REGION — Conservation-minded groups have collaborated in the Sebago Clean Waters coalition to conserve 12,268 acres of land in Oxford County to preserve the forests as well as keep the waters clean. The conservation estate, which is privately owned property, is now permanently protected from development to preserve its ecological and water quality for the community.

The following organizations have worked together to make this possible: Mahoosuc Land Trust, Sebago Clean Waters, landowners Mary McFadden and Larry Stifler, the Conservation Fund, USDA’s Natural Resources Conservation Service, and the Portland Water District.

“I think the biggest thing that that excites me about this historic donation is that Larry Stiffler and Mary McFadden have begun to put back together a landscape that has been quite fragmented over decades,” explains Kirk G. Siegel, executive director of Mahoosuc Land Trust. “The other super important contribution that this project makes to our state is the conservation of forest land that directly protects the drinking water for one in six Mainers, and the clear connection between conserving forestland and water quality in the Sebago Lake Watershed.”

Forests are a vital source for producing clean water. According to Paul Thomas Hunt, an environmental services manager at Portland Water District, “When it rains, the water is falling from two miles up, from a cloud, and so those drops of water are coming down fast by the time they reach the ground. On the forest canopy above you, you can hear the drops hitting it right. And what’s happening when you hear that is the energy that each of those drops contains is hitting the leaf and that noise is the sound of the energy being expelled. There’s a lot of energy is being cushioned. The floor of the forest is being cushioned by this canopy of the trees. And the reason why that’s important is when the forest is removed, then those drops hit the ground.”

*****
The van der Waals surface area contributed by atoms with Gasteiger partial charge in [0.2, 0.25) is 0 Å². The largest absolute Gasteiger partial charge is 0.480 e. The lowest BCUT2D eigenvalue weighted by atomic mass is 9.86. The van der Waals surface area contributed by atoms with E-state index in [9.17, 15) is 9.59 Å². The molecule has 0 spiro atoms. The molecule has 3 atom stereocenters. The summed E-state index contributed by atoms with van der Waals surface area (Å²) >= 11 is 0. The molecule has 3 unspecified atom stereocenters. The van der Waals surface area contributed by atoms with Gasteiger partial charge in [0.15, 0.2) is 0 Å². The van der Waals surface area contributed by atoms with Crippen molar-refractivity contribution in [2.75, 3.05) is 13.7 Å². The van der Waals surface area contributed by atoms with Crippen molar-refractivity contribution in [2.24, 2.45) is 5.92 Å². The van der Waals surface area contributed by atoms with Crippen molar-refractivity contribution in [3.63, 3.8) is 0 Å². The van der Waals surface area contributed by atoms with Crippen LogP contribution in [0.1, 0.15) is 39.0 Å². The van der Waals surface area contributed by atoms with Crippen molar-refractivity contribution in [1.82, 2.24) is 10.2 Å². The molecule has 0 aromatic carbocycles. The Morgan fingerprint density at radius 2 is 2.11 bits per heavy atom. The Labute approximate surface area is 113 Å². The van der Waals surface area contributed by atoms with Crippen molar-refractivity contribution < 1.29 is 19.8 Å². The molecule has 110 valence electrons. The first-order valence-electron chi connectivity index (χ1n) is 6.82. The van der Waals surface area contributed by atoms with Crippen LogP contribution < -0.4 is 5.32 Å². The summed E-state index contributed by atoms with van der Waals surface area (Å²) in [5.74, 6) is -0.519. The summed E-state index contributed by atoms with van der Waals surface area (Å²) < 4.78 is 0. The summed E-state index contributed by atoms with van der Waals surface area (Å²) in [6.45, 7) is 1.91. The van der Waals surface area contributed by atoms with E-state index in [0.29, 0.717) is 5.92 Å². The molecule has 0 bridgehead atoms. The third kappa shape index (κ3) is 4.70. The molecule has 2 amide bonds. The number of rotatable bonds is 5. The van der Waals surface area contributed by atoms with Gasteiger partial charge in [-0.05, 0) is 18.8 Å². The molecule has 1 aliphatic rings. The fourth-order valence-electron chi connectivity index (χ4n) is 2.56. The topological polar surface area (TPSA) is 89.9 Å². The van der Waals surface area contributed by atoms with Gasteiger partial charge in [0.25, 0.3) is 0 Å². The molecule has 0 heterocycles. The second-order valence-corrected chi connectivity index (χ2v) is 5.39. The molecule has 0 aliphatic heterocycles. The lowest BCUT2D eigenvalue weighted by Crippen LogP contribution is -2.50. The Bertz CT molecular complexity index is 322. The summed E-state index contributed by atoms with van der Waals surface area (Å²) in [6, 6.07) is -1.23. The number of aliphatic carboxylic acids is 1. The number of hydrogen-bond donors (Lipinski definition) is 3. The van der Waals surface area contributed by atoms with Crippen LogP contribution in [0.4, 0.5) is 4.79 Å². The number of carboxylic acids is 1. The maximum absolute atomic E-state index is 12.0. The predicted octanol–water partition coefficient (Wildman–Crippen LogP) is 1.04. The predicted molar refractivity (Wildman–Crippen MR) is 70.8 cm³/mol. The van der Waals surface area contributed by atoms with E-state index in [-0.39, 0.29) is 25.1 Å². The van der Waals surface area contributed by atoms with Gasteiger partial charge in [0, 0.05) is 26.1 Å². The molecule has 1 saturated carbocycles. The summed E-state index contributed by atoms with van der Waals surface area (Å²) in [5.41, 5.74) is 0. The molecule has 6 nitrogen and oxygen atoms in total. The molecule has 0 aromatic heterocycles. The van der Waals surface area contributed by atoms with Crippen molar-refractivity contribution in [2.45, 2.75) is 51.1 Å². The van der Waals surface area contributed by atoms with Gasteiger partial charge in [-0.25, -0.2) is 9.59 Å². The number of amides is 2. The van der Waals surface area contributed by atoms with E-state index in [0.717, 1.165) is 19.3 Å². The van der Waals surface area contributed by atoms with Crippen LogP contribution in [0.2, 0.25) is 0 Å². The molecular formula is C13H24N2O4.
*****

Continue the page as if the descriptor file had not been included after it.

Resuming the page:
Hunt continues to explain that when the raindrops hit the ground, they break up soil and that soil washes down and gets carried downstream to the nearest stream. That nearest stream goes into the nearest pond which goes to a lake which could ultimately go to Sebago Lake, and, so as Hunt explains, those forests are effectively a “big shock absorber” for the land’s watershed so the soil on Earth doesn’t end up in Sebago Lake.

The water, starting at the Crooked River — which has ponds pouring into it that begin at Greenwood — and arriving in Sebago Lake, is so clean, it doesn’t have to be filtered though it does have to still be disinfected. By conserving these forests, there has been $150 million saved on a mandated filtration system.

“The forest is our filter,” says Hunt.

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